Current New York Times headline:
Cohen Says President Told Him to Lie About Hush Money Payments
Trump was deeply involved in hush-money plan, Cohen says
Ford called Watergate “our long national nightmare.” What's this? “Our shallow, stupid reality show”?
A David Ferrie Vibe
The other night I read Jeffrey Toobin‘s New Yorker piece on Roger Stone and Jerome Corsi, and who knew what and when about the Wikileaks documents dumps that affected the 2016 presidential election. Also how. If there’s a what and when, the next question is how.
They seem like small-timers, by the way. They‘re sad little men scurrying along the sidelines and trying to get into the game. Doesn’t mean they‘re not the key to unlock this thing.
I didn’t know Corsi's oeuvre. I didn't know, or I'd forgotten, he was the man who co-wrote the swiftboating attack on John Kerry. Which is odd, given Corsi's supposed distaste for the Bush family. “Stone told me,” Toobin writes, “that he and Corsi first connected when they exchanged e-mails about their Kennedy books and bonded over their mutual disdain for the Bush family.” Toobinn doesn't clarify.
Much of the piece is about the quackery and the scurrying, and I began to flash on Joe Pesci's character from “JFK”—that kind of crazy marginality—when I was reminded of Stone's potential importance in the case:
For a person who is usually categorical in his statements, Stone is cautious when describing Trump's involvement in the quest for WikiLeaks' documents during the campaign. “I have no memory of ever talking about WikiLeaks with him,” Stone told me in Fort Lauderdale. ... Stone's indictment speaks of an unnamed person, possibly Trump himself, who “directed” a senior campaign official to tell Stone to find out what was coming from WikiLeaks.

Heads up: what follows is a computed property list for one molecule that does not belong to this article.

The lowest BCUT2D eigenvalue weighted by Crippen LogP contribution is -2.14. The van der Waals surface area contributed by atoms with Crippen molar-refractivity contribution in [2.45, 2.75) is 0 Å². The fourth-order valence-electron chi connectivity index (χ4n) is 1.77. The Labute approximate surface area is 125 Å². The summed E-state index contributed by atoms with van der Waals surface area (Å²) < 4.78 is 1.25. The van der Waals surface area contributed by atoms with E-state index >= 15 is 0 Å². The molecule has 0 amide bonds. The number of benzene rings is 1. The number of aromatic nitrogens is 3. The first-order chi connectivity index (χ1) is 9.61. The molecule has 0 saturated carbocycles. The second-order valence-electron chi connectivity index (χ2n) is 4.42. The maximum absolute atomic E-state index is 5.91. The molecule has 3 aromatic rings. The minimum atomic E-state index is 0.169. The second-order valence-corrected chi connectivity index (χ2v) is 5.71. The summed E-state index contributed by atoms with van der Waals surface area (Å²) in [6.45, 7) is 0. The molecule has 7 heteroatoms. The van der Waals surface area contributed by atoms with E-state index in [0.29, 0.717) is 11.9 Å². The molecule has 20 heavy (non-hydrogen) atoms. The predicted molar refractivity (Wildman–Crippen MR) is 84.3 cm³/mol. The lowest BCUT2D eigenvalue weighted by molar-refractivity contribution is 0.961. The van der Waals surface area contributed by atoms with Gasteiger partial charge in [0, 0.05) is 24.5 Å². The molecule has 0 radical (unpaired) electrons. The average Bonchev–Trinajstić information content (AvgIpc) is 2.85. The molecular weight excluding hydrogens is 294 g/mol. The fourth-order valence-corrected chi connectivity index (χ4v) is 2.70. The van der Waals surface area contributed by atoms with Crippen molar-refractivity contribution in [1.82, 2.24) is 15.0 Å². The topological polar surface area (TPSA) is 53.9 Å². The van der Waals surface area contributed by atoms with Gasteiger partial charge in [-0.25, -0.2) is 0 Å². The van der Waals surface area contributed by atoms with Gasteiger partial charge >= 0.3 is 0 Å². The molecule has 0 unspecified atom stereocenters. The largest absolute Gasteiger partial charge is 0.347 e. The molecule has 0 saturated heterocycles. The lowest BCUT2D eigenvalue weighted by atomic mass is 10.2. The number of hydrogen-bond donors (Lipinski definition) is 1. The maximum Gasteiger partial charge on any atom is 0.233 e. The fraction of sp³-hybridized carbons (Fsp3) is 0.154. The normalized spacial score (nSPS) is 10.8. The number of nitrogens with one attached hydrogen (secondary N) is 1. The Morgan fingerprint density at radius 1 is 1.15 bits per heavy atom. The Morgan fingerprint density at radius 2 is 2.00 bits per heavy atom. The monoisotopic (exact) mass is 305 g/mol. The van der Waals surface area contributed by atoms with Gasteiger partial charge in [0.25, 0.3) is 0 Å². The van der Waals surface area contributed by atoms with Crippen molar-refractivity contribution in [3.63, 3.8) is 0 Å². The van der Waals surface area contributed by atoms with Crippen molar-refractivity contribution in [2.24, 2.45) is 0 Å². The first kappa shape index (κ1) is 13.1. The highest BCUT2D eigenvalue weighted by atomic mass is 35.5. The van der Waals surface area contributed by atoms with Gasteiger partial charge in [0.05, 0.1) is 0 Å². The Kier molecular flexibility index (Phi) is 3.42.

There's also this good sum-up of the Russian affair so far:
The Russians helped Trump, and the Trump people lied about the Russians. But why did so many people lie to Mueller and the other investigators? Were they lying to cover up crimes—or were they lying simply because they are liars?
How awful that we have to spend so much time on idiots like Stone and Corsi. We have to parse the meaning of Stone's tweets like he's James Joyce. This is the most infamous one, from August 21, 2016: “Trust me, it will soon the Podesta's time in the barrel. #CrookedHillary.”
Did Stone write “the” instead of “be,” meaning it was going to be Podesta's time in the barrel? Or was Stone saying “the Podestas' time,” referring to John and his brother, Tony?
What these quacks have created in the smithy of our soul.
Bastard of the Senate
“The two forces that characterized Mr. McConnell's career, obstruction and increasing the power of corporate money in our democracy, have worked hand in hand to diminish the Senate and paralyze American politics. The flood of outside money incentivized obstruction over cooperation, and a new generation of Republicans embraced Mr. McConnell's obstructionist tactics.”
former Harry Reid aide Adam Jentleson in a New York Times Op-Ed “How Mitch McConnell Enables Trump: He's not an institutionalist. He's the man who surrendered the Senate to the president.” Not much new was learned, but it's one of the most important messages Americans can hear on this Presidents Day. Kentucky, are you listening?